It requires a high level of steadiness and control. This takes time and patience. Many young dogs are taken into the beating line too soon – control of the dog may easily be lost before the whistle is blown at the end of the first drive.
Most spaniels will not be ready for the beating line before their second birthday. Even then, caution is advised and an assessment should be made of the temperament and readiness of the dog. Rough shooting and picking up are good ways of introducing a spaniel to a shooting environment and ensuring high standards before introducing the dog to the rigours and temptations of the beating line.
The retrieve as a reward
Perhaps one of the most important aspects of retrieving for all gundogs (apart from setters and pointers) is the value of the retrieve as a reward.
Some of the basic training required to produce an obedient gundog is by necessity rather repetitive, and the training required for some skills is potentially quite negative (the stop whistle for example).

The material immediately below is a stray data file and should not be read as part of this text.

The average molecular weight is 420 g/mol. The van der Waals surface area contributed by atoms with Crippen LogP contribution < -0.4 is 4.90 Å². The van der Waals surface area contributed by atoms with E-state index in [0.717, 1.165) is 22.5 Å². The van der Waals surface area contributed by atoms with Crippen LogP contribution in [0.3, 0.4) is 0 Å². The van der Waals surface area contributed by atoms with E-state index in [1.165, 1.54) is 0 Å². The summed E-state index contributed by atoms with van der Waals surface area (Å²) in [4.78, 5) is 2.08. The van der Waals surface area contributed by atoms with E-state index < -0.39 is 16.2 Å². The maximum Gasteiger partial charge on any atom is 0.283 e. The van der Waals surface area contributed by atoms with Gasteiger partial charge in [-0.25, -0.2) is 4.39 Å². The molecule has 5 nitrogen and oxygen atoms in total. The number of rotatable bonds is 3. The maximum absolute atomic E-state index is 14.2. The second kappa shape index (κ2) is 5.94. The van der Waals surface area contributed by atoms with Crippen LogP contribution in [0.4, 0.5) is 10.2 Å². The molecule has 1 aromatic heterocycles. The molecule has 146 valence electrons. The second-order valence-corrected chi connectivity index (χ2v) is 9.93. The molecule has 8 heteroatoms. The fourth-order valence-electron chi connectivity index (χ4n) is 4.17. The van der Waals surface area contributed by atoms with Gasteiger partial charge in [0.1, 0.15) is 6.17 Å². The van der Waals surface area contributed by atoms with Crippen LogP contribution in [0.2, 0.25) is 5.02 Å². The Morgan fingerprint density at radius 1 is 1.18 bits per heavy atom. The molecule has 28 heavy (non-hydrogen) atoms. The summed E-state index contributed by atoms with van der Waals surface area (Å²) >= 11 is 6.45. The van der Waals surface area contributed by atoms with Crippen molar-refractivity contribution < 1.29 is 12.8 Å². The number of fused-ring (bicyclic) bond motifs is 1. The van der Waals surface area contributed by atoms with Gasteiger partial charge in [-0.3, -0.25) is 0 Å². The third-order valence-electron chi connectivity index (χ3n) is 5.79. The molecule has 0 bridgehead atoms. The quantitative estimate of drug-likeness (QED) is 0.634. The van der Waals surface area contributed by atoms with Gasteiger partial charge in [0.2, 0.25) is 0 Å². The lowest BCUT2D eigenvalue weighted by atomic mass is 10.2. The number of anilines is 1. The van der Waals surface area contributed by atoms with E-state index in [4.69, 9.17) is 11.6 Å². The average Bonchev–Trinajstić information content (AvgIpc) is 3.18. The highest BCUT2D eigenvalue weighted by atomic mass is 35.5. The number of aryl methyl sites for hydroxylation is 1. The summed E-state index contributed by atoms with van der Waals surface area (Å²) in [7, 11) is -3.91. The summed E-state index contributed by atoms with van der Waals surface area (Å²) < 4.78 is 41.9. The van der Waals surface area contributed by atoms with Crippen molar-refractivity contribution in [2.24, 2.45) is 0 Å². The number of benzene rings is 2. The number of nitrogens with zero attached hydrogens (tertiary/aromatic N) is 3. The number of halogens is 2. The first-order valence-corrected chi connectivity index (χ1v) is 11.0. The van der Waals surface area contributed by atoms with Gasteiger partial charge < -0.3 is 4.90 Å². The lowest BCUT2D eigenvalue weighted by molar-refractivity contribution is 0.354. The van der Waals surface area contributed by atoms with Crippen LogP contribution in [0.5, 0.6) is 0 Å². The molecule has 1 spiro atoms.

The use of the retrieve as reward in training should not be underestimated. Without it training for any spaniel (and his handler) would be a lot less fun.
Do teach your spaniel to retrieve
The modern working spaniel is a truly dual purpose dog. And whilst hunting is his raison d’etre, most spaniels (and their owners) derive an enormous amount of pleasure and benefit from the retrieving process.
I believe very strongly that all spaniels, pet or otherwise should be taught to retrieve. Not only because it is a major part of the working spaniel’s role, and for the pleasure that it gives him. But also because it is the single most effective way of exercising a spaniel whilst retaining complete control of his whereabouts.
Retrieving helps with control
Control issues are a huge problem for many working springer owners. Retrieving is a great way to exercise a dog whilst remaining fully engaged with him. The importance of retrieving in keeping your spaniel amused and healthy cannot be overstated.